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May 10, 2006
GOP Finally Agrees On Tax Cuts

With a roaring economy and 4.7% unemployment fueled by a recovery launched by George Bush's tax cuts, one would suppose that extending these reductions would be almost assumed in Congress, or at least by the Republicans that enacted them in the first place. However, in a measure of how rudderless the GOP caucus has become, party leaders finally reached an agreement on extending the cuts while Democrats objected to its costs:

House and Senate Republican negotiators reached a final agreement yesterday on a five-year, nearly $70 billion tax package that would extend President Bush's deep cuts to tax rates on dividends and capital gains, while sparing about 15 million middle-income Americans from the alternative minimum tax.

Republican leaders hope to pass the agreement swiftly. House consideration is scheduled for tonight, with the Senate likely to send the measure to the White House for the president's signature by the end of the week. But the package remains controversial, with GOP leaders saying it is essential to sustain a strong economic recovery and Democrats and a few Republicans saying the cuts would mainly benefit the wealthy and add to the long-term deficit.

"Keeping taxes low helps Americans find and keep work, supports families and communities with good job bases, and makes America a great place to do business for companies both here at home and those overseas looking for a place to invest," Senate Majority Leader Bill Frist (R-Tenn.) said in a statement.

But with the budget deficit still expected to exceed $300 billion this year, despite a strong economy, opponents say the government cannot afford to add $70 billion more over the next five years.

"The point is the preponderance of these revenues will go to upper-income people, people who make a million dollars or more," Sen. Olympia J. Snowe (R-Maine) said yesterday. "It's a question of priorities."

Snowe is one of the Republicans that held up the tax extensions for as long as possible, preferring to raise taxes rather than cut the budget -- which is also a matter of priorities. However, if Snowe really worries about tax revenues rather than the appearance of the tax cuts, then she would realize that the combination of investment in American business and jobs that the cuts provided has actually increased federal tax receipts far beyond the static cost of the cuts themselves. More people have jobs and therefore pay taxes; more goods get sold and purchased, also increasing tax receipts.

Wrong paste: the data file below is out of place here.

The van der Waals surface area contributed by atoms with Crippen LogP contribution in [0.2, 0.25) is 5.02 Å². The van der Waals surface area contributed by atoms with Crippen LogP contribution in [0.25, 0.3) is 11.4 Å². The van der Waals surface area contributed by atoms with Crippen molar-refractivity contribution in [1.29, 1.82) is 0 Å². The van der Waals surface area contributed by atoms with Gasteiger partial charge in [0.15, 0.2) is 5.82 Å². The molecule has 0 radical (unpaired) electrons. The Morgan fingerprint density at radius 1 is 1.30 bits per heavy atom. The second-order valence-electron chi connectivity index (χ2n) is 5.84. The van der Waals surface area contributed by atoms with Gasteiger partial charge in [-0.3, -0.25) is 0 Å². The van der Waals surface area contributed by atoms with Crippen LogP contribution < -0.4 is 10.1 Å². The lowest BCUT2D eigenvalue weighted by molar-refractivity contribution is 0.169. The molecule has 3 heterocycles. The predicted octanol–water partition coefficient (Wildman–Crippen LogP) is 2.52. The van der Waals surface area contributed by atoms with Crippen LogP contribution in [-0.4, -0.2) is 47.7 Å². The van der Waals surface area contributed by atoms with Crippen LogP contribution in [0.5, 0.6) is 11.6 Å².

That is true even in the dividend and investment cuts that Snowe and the Democrats find most objectionable. Dr. Daniel Mitchell at the Heritage Foundation notes that federal tax receipts overall climbed 14.5% last year and 9% the year before that, far outstripping inflation, but did even better in the investment categories:

Revenues have been pouring into the Treasury at record rates. In the last 12 months, tax receipts have skyrocketed 14.5 percent, more than four times faster than inflation. And in the previous 12 months, they jumped nearly nine percent, almost three times faster than inflation.

It is especially worth noting that the government is collecting more money from capital gains taxes and dividend taxes. As the Wall Street Journal noted, “…capital gains receipts from 2002-04 have climbed by 79% after the reduction in the tax rate from 20% to 15%. Dividend tax receipts are up 35% from 2002 to 2004, even though the taxable rate fell from 39.6% to 15%.

Dr. Mitchell notes that rational tax policy should aim to increase tax receipts and not focus on jacking up the rates as a vehicle for doing so. In the first place, it makes an assumption that the government owns the money that it taxes rather than the individuals doing the investing. Secondly, taxation provides a negative influence on behavior; as taxes rise on a particular channel, people will direct their money elsewhere. The best way to get more revenue from taxes is to expand the tax base, and that has been the result of these tax cuts.

That does not make the concern over budget deficits misplaced, but the villain in deficits has not been the tax cuts. It has been the unbridled spending spree that the GOP and this administration has indulged for the past six years. Federal spending has risen faster than inflation in every major category since the GOP has controlled Washington. Putting entitlement spending to one side for the moment, discretionary spending has gone up 39% over the past three years while inflation has accounted for about 9% during the same period. If the federal budget cannot keep up with the expanding tax base and increasing revenue flowing into its coffers, the last solution we need is to take more money away from taxpayers to feed the beast. That solution is akin to giving an addict more fixes in order to put off the pain.

Unfortunately, the pain cannot be put off any longer. We are long overdue for a rethinking of the role of the federal government and a drastic reduction in its reach. Not only has the welfare state become far too expensive, but it also continues to fuel corruption and bribery as politicians get more and more money and power to manipulate. We thought that we would get that kind of paradigm challenge when we elected a GOP Congress and a Republican President to match. Unfortunately, the Republicans have squandered their opportunity and now face defeat at the hands of the Democrats, who at least argue in good faith for a larger and more powerful central government.

Mark Tapscott has more thoughts on this -- and Republicans should heed his words.

Sphere It Digg! View blog reactions
Posted by Ed Morrissey at May 10, 2006 5:34 AM

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